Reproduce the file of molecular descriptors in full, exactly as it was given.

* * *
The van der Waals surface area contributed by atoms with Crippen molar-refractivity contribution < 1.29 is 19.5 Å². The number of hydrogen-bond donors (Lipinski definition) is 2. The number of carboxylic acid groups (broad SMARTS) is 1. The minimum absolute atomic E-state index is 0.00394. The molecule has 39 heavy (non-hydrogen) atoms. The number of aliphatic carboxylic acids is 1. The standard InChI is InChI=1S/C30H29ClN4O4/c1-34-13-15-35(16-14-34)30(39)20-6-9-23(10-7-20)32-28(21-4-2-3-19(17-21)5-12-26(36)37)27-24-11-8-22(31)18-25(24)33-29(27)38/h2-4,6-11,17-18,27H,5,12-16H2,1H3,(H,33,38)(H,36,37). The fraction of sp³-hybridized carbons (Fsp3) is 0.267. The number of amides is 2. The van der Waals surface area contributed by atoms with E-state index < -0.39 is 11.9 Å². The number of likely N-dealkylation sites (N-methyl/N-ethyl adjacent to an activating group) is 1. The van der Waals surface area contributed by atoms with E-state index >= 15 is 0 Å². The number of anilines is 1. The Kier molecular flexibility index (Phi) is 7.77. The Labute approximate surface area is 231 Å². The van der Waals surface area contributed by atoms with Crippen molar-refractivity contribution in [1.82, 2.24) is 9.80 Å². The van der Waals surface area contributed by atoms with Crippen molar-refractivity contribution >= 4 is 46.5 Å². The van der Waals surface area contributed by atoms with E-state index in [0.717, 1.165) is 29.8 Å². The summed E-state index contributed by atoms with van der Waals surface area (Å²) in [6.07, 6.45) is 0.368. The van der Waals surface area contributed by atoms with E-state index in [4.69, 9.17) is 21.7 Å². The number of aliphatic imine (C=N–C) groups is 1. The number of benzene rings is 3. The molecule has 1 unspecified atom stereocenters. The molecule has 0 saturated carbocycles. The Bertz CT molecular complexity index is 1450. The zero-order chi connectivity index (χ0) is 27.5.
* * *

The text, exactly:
The van der Waals surface area contributed by atoms with Crippen molar-refractivity contribution < 1.29 is 19.5 Å². The number of hydrogen-bond donors (Lipinski definition) is 2. The number of carboxylic acid groups (broad SMARTS) is 1. The minimum absolute atomic E-state index is 0.00394. The molecule has 39 heavy (non-hydrogen) atoms. The number of aliphatic carboxylic acids is 1. The standard InChI is InChI=1S/C30H29ClN4O4/c1-34-13-15-35(16-14-34)30(39)20-6-9-23(10-7-20)32-28(21-4-2-3-19(17-21)5-12-26(36)37)27-24-11-8-22(31)18-25(24)33-29(27)38/h2-4,6-11,17-18,27H,5,12-16H2,1H3,(H,33,38)(H,36,37). The fraction of sp³-hybridized carbons (Fsp3) is 0.267. The number of amides is 2. The van der Waals surface area contributed by atoms with E-state index < -0.39 is 11.9 Å². The number of likely N-dealkylation sites (N-methyl/N-ethyl adjacent to an activating group) is 1. The van der Waals surface area contributed by atoms with E-state index >= 15 is 0 Å². The number of anilines is 1. The Kier molecular flexibility index (Phi) is 7.77. The Labute approximate surface area is 231 Å². The van der Waals surface area contributed by atoms with Crippen molar-refractivity contribution in [1.82, 2.24) is 9.80 Å². The van der Waals surface area contributed by atoms with Crippen molar-refractivity contribution >= 4 is 46.5 Å². The van der Waals surface area contributed by atoms with E-state index in [0.717, 1.165) is 29.8 Å². The summed E-state index contributed by atoms with van der Waals surface area (Å²) in [6.07, 6.45) is 0.368. The van der Waals surface area contributed by atoms with E-state index in [4.69, 9.17) is 21.7 Å². The number of aliphatic imine (C=N–C) groups is 1. The number of benzene rings is 3. The molecule has 1 unspecified atom stereocenters. The molecule has 0 saturated carbocycles. The Bertz CT molecular complexity index is 1450. The zero-order chi connectivity index (χ0) is 27.5.